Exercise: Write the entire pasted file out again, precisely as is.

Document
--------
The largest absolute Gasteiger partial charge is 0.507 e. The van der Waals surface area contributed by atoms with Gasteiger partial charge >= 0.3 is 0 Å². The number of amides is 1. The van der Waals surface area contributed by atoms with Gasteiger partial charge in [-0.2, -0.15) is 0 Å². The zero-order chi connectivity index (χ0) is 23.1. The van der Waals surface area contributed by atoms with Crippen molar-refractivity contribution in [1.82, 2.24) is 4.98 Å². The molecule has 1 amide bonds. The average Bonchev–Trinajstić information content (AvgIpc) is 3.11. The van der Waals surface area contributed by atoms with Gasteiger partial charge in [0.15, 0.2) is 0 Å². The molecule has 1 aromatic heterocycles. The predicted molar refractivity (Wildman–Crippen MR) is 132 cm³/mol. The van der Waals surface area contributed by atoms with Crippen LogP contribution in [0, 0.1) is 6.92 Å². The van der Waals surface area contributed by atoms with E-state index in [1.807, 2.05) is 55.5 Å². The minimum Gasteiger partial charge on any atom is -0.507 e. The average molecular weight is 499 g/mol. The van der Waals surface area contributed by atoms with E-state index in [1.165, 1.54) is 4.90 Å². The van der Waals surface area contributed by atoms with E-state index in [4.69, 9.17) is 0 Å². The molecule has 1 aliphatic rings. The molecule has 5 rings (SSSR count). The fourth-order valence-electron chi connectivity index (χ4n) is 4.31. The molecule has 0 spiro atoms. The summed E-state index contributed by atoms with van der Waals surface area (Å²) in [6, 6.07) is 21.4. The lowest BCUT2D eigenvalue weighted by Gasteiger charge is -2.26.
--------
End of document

The largest absolute Gasteiger partial charge is 0.507 e. The van der Waals surface area contributed by atoms with Gasteiger partial charge >= 0.3 is 0 Å². The number of amides is 1. The van der Waals surface area contributed by atoms with Gasteiger partial charge in [-0.2, -0.15) is 0 Å². The zero-order chi connectivity index (χ0) is 23.1. The van der Waals surface area contributed by atoms with Crippen molar-refractivity contribution in [1.82, 2.24) is 4.98 Å². The molecule has 1 amide bonds. The average Bonchev–Trinajstić information content (AvgIpc) is 3.11. The van der Waals surface area contributed by atoms with Gasteiger partial charge in [0.15, 0.2) is 0 Å². The molecule has 1 aromatic heterocycles. The predicted molar refractivity (Wildman–Crippen MR) is 132 cm³/mol. The van der Waals surface area contributed by atoms with Crippen LogP contribution in [0, 0.1) is 6.92 Å². The van der Waals surface area contributed by atoms with E-state index in [1.807, 2.05) is 55.5 Å². The minimum Gasteiger partial charge on any atom is -0.507 e. The average molecular weight is 499 g/mol. The van der Waals surface area contributed by atoms with E-state index in [1.165, 1.54) is 4.90 Å². The van der Waals surface area contributed by atoms with E-state index in [4.69, 9.17) is 0 Å². The molecule has 1 aliphatic rings. The molecule has 5 rings (SSSR count). The fourth-order valence-electron chi connectivity index (χ4n) is 4.31. The molecule has 0 spiro atoms. The summed E-state index contributed by atoms with van der Waals surface area (Å²) in [6, 6.07) is 21.4. The lowest BCUT2D eigenvalue weighted by Gasteiger charge is -2.26.